Come and visit St. Stephen's Cathedral, the world famous cultural heritage site and monument. The uniqueness of this cathedral and the countless thousands of details of which it is comprised make St. Stephen's a treasure trove of art history and architecture.
Built in the 13th century and expanded in the centuries since, the palace has housed some of the most powerful people in European and Austrian history, including monarchs of the Habsburg dynasty, rulers of the Austro-Hungarian Empire. It now houses the offices of the Federal President, the ministers of the chancellor's office and the secretaries of state.
Housing Mozart and his family from 1784 to 1787, it is the largest, most elegant and expensive apartment ever occupied by Mozart and the only one that is still intact today. With the aid of historical exhibits and audio-visual installations, pictures and documents, furniture and other objects from Mozart’s time, visitors can follow in the footsteps of Mozart and his family and discover the composer's life and work.
Home to numerous international organizations since 1979, visitors can learn about the work of the United Nations and experience the Vienna International Centre's (VIC) striking architecture and vibrant, cosmopolitan atmosphere. Visitors will also have the chance to count the flags of the more than 190 Member States in the Rotunda, see a variety of temporary exhibitions on the work of the United Nations and perhaps even observe a meeting being held in one of the impressive conference rooms.
The former imperial summer residence, this 1,441-room Baroque palace is one of the most important architectural, cultural and historical monuments in the country. The history of the palace and its vast gardens spans over 300 years, reflecting the changing tastes, interests, and aspirations of successive Habsburg monarchs.Visitors will find numerous attractions here, from a tour through the authentically furnished residential and ceremonial rooms of the Imperial Family in the palace, to the maze and the labyrinth in the gardens and a separate Children's Museum.
Best known for its staggeringly massive Benedictine monastery, which was founded in 1089 in a medieval fortress, this abbey contains the tomb of Saint Coloman of Stockerau and the remains of several members of the House of Babenberg, Austria's first ruling dynasty.
The house in which Wolfgang Amadeus Mozart was born on the January 27, 1756 is now one of the most frequently visited museums in the world. No other place makes the person behind the artist Wolfgang Amadeus Mozart and his music as noticeable as his birthplace.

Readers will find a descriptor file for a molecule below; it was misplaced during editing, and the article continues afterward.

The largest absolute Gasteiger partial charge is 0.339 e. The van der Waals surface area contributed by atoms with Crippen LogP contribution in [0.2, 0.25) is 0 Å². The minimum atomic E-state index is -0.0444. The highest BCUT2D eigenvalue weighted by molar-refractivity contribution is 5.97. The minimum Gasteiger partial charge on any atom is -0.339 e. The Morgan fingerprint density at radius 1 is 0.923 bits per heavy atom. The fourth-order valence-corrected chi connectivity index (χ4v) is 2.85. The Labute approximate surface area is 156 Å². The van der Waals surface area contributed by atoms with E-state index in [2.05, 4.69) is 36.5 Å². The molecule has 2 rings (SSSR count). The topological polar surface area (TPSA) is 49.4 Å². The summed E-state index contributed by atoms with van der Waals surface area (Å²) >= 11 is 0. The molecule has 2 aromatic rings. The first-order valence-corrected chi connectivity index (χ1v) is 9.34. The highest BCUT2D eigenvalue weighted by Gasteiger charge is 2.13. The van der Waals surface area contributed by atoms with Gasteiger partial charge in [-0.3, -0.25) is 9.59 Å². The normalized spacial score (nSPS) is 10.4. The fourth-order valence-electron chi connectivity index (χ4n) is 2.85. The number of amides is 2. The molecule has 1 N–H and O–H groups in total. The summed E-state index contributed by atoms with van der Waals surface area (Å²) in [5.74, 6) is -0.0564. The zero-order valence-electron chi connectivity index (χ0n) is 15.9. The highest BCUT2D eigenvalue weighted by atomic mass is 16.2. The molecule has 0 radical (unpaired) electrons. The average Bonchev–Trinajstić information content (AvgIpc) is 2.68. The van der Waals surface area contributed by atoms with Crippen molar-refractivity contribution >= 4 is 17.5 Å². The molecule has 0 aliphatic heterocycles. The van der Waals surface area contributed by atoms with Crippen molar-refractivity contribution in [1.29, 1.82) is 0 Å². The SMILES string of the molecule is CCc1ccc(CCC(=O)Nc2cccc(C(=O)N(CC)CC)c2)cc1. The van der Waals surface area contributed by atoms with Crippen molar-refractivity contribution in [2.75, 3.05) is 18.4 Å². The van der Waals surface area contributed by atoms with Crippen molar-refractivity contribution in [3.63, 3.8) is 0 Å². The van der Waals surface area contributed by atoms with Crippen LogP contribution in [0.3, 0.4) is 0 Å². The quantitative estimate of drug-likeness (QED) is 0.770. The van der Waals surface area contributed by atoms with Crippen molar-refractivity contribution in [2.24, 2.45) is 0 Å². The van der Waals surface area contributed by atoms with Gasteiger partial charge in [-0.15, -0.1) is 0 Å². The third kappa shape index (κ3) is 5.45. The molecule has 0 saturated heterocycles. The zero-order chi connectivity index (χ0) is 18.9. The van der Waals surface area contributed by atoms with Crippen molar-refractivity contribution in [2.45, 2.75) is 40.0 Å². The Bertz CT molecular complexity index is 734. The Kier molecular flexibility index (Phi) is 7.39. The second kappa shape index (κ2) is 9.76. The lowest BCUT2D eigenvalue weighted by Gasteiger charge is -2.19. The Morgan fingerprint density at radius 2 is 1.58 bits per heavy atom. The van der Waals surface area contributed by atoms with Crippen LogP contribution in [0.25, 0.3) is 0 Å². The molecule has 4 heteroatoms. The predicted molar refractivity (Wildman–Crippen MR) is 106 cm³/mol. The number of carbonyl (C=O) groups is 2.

Built in 1613-19 and named for the "clear spring" that supplied it, Hellbrunn Palace is an early Baroque villa of grand size in the southern district of the city of Salzburg called Morzg. The Palace is famously known for it's water games, created by Markus Sittikus, a man with a keen sense of humour, who made them as a series of practical jokes to be performed on guests.
Sitting atop the Festungsberg hill, Fortress Hohensalzburg is a real eye-catcher. The castle in Salzburg is an unmistakable landmark providing the city’s world famous silhouette. Even from afar the visitor is able to appreciate the might of this edifice. Up close the history contained in these powerful walls is almost tangible.
One of the most popular of all the palaces and castles in Europe, Neuschwanstein, or "the castle of the fairy-tale king", receives around 1.4 million people every year. Built for King Ludwig II as a refuge to withdraw from the public life in the nineteenth-century, this castle can be seen in many movies and was the inspiration for Disneyland's Sleeping Beauty Castle.
An adventure with many unforgettable impressions awaits you in these sparkling atmospherically and impressively Salt Mines. It is a world of the local miners, who have been working in the active part of the mine day-in, day-out, for centuries and whisk the visitors away into their previous world. Highlights, such as the slide or the journey on the Mirror Lake melt with gripping information over the indispensible vital element of salt.